Karen Bitran oversees IDC’s research practices in Latin America for software covering enterprise applications, analytics applications, infrastructure software and development, and integration tools. Prior to managing IDC’s software practices, Biltran analyzed software and services markets in Mexico and Brazil.
Through her detailed market and customer knowledge of both the software and IT services areas, Bitran is frequently asked to present at customer and industry events about the solutions market in Latin America and the evolving requirements of the leading data centers in Latin America for software and services solutions.
Profit asked Biltran about challenges specific to the manufacturing industry throughout Latin America.
Profit: How can small and medium manufacturers in Latin America better prepare themselves to compete globally?
Bitran: We see a lot of manufacturers going to Asia, including China, Korea, and Taiwan. If Latin American companies want to compete in this market, they have to be faster, they have to have better IT systems, and they have to be able to make decisions much faster than they are accustomed to. In Mexico, for example, small and medium businesses are beginning to consider adopting technology to help them react faster in the coming years.
Profit: What are some of the pressures that keep growth from moving at a more rapid pace?
Bitran: I’m definitely seeing accelerated groth in IT in Latin America among SMB’s; however, these companies don’t necessarily have the same kind of economies of scale or the same kind of power to negotiate high-volume purchases as large businesses do. And that is probably one of the main challenges SMB companies face nowadays.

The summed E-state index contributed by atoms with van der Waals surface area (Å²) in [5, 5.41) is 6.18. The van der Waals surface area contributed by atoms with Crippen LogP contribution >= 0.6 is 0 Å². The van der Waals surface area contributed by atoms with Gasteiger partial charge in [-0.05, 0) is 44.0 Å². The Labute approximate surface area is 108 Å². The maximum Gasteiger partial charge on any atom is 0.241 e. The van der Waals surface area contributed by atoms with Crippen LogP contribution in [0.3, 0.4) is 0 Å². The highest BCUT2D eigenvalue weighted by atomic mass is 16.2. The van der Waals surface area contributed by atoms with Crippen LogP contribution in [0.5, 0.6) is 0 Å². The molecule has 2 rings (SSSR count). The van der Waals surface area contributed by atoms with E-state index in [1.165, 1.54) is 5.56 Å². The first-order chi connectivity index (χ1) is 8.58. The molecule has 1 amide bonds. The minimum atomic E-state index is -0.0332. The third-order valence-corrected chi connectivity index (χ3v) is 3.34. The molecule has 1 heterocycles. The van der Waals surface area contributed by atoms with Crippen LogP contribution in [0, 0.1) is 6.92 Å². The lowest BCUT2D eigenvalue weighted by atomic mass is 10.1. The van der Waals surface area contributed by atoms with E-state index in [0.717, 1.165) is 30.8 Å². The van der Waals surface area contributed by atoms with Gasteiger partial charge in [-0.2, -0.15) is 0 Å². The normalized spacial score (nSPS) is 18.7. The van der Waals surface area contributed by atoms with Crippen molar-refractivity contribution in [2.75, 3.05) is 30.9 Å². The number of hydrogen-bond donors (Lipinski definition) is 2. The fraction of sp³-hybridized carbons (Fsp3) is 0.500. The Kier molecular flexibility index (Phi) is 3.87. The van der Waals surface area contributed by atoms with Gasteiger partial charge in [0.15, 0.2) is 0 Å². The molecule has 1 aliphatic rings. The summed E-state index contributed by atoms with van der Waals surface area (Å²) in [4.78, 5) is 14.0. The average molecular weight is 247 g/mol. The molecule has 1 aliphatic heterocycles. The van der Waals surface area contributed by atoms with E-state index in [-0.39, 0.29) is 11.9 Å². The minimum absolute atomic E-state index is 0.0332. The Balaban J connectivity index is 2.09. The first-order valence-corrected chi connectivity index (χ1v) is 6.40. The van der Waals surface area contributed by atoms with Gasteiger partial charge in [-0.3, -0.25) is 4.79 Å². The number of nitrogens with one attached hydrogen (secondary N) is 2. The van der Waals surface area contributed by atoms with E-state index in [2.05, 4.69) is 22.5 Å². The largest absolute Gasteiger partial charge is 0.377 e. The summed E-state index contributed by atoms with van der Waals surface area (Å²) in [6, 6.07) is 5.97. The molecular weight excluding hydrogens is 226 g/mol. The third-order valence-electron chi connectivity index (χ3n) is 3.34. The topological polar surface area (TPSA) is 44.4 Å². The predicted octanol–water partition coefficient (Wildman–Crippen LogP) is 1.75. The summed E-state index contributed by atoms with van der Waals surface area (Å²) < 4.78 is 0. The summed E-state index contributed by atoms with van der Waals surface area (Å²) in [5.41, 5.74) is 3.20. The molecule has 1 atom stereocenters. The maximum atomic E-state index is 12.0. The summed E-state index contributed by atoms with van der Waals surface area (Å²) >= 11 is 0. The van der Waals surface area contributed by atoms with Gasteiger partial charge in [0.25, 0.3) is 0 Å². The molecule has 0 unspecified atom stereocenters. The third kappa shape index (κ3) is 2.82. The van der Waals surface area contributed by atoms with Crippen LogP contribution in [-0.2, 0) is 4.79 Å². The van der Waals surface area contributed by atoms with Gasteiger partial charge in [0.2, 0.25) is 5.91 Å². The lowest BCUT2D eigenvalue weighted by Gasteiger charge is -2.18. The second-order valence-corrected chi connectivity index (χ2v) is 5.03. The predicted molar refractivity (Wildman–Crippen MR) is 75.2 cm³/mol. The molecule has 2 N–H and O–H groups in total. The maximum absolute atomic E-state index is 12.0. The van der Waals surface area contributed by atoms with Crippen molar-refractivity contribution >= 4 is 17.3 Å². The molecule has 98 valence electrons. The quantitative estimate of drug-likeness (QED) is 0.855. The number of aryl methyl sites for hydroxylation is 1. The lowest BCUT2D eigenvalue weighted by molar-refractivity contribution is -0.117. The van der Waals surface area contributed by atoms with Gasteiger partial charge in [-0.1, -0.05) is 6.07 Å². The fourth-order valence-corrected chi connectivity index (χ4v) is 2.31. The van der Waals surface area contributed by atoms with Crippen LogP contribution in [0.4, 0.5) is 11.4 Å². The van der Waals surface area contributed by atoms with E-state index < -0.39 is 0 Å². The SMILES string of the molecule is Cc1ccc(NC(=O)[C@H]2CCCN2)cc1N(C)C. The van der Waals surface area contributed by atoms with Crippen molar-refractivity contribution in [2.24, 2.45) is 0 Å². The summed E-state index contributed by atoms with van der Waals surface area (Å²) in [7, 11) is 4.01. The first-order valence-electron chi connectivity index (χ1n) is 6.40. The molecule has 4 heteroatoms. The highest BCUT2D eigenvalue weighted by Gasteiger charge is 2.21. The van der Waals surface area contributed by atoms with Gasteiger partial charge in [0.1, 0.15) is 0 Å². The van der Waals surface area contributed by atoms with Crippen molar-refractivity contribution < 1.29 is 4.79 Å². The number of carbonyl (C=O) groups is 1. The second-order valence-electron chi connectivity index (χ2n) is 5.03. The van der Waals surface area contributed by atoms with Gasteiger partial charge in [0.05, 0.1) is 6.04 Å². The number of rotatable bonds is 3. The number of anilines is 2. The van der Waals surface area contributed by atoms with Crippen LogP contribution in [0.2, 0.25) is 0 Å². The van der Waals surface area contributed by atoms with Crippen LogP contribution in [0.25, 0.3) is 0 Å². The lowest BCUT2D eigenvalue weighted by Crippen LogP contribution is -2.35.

Naturally small and medium businesses can be very cost-sensitive. It’s not uncommon for a company in a smaller town or city in Latin America to lack the U$S20,000 or U$S30,000 necessary to make an initial technology investment.
This is the first time that Latin America is actually going through a period of steady growth economy, which allows countries to further develop their SMB sector. Many times when we’ve tried to develop channels, we’ve had a crisis and then we have to stop that area of progress because the priorities change. The Argentine economy crisis for instance, had a devastating effect on the country’s economy during the early 2000’s. It has been a little more than two years than Argentina began recovering, and now the SMB sector is also starting to invest more strongly in IT.
Profit: Are there any cultural differences that make SMB’s in Latin America unique?
Bitran: One difference is that in Latin America there are a certain percentage of companies that have been family-owned and operated for one or more generations. Within a family-owned business, people are sometimes used to thinking that the way the business has worked up until now is clearly the way that it’s going to work in the future, , which is not necessarily true.
Sometimes they maintain a false belief that they can sidestep technology and still optimally grow their business.
Today, they’re changing their attitude but within a family business there may not always be somebody who has studied purchasing or manufacturing practices, so the person who makes the decisions might not necessarily be the best person for making forward-thinking decisions about technology.